Why 11, you say? Well, everyone does their top 5, top 10, etc. I'm a rebel - I'm listing 11 (also, I'm a fan of the mock rock-umentary, This is Spinal Tap, so "this one goes to eleven"). And while Lisa's list was geared towards the fairer sex; my list will cover both men and women. And these are all products I currently use (but wouldn't mind sampling new products from these companies, hint, hint).
First, no runner should leave his/her house without identification. The RoadID does the trick. I use the Wrist ID Slim ($15.99), which is basically a rubber bracelet with a small metal plate with your information laser-printed, but I have used their Shoe ID as well. It's all personal preference, but safety is the important thing here.
Next, in addition to ID, many runners like to carry their phones, some cash, chapstick, etc. the SPIBelt is perfect for holding Small Personal Items (thus, SPI) on an elastic belt. The pouch expands to hold a lot of items; I've easily fit my iPhone4 in there, and it doesn't bounce around on your waist. The original SPIBelt goes for $19.99 on their website.
Third, how many times have you been out on a great run when a shoelace came untied? Or maybe you tied your laces too tightly and your foot began throbbing from the tightness of the laces? Say no more - LockLaces elastic shoelaces will help. Once you get the laces set comfortably on your running shoes, you just slip your shoes on and off - no more tying of shoelaces, and it's a consistent fit. 3 sets of laces go for $19.99 on LockLaces' website, or you could try your local running store; I pay $7.00 for a single set.
While we're on the topic of feet, I've found that Feetures makes a great sock. The Feetures Elite Light Cushion ($14.99) is now my sock of choice on my long runs. Each sock is engineered for specific left & right foot support, there is no toe seam (aka, blisters), and the cushioning on the heel and ball of the foot is extremely comfortable.
For those of us who like to get our runs in during the early morning or late afternoon, visibility in winter is an issue. Amphipod makes a lightweight reflective vest, the Xinglet, ($24.95) that is not bulky, but very visible. It has a quick release clip that makes it easy to get on & off, and the straps do not chafe.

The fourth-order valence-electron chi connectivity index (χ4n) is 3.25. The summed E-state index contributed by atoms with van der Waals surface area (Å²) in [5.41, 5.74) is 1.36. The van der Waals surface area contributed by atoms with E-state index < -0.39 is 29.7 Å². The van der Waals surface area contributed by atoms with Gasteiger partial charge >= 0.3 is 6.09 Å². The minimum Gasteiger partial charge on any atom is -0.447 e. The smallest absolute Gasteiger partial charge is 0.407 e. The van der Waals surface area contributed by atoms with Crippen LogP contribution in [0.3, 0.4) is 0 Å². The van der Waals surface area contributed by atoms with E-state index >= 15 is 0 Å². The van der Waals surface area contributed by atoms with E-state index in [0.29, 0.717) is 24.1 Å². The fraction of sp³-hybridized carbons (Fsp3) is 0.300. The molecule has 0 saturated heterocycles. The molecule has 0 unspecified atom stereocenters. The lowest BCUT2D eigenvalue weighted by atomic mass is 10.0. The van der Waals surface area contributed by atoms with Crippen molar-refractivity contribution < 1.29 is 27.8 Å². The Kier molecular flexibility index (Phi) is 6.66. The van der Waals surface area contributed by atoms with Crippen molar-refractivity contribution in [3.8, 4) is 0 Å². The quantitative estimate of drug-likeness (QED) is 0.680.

On the topic of visibility, a good headlamp makes all the difference when running in the dark. I've tried a few, but I am partial to the Tikka 2 by Petzl ($29.95 at REI). Very bright, lightweight, and comes with 3 lighting modes (high, low, and strobe) and an extremely comfortable headstrap.
As someone who struggles with hydration issues, to me, nothing beats Nuun electrolyte-enhanced drink tabs ($24.00 for a 4-pack) for quenching my thirst on a run. I was turned on to Kona Cola by Lisa, and I have to say, there is nothing that beats Kona Cola in a hand-held bottle on a long run. Kona Cola is so good, I keep a few tubes at work and drink it during the day. I also am partial to the Tri-Berry flavor.
And if you're going to use Nuun, you need to have something in which to carry it. The Nathan Quick-Draw Elite ($26.99 at Road Runner Sports) hand held bottle more than covers you. Lightweight, with a breathable, adjustable mesh hand strap, and it holds 22 oz of liquid, perfect for mid-length runs. The strap also has a zippered pouch for storing valuables, along with a smaller elastic pouch large enough to hold a gel packet.
When you get home from a long weekend run, your legs may be sore. Get rid of that soreness by rolling your muscles with The Stick. I know many people tout the benefits of foam rollers, and they do work, but as someone who has dealt with chronic calf problems, The Stick has helped me more than I could imagine. I personally use The Marathon Stick ($31.95), but I'm sure any one of their models will give benefit you greatly.
And finally, after rolling out your legs, put your calves in recovery mode by using calf compression sleeves by 2XU. This product, while the most expensive on the list ($44.95), is my most cherished piece of recovery equipment. I have worn these sleeves to work, during the day, and to sleep. Doing this has allowed me to run the next day after 20 mile training runs, not to mention just walking upright the same day of said runs. These sleeves are seamless and very comfortable to wear, and take it from me, they do the job.
So there you have it - a little bit of something for the runner in your life. Take note, all of these items are each under $50, and the entire list can be had for around $250 total. A great investment in runner safety, training, and recovery.
Happy Holidays, and run smart!!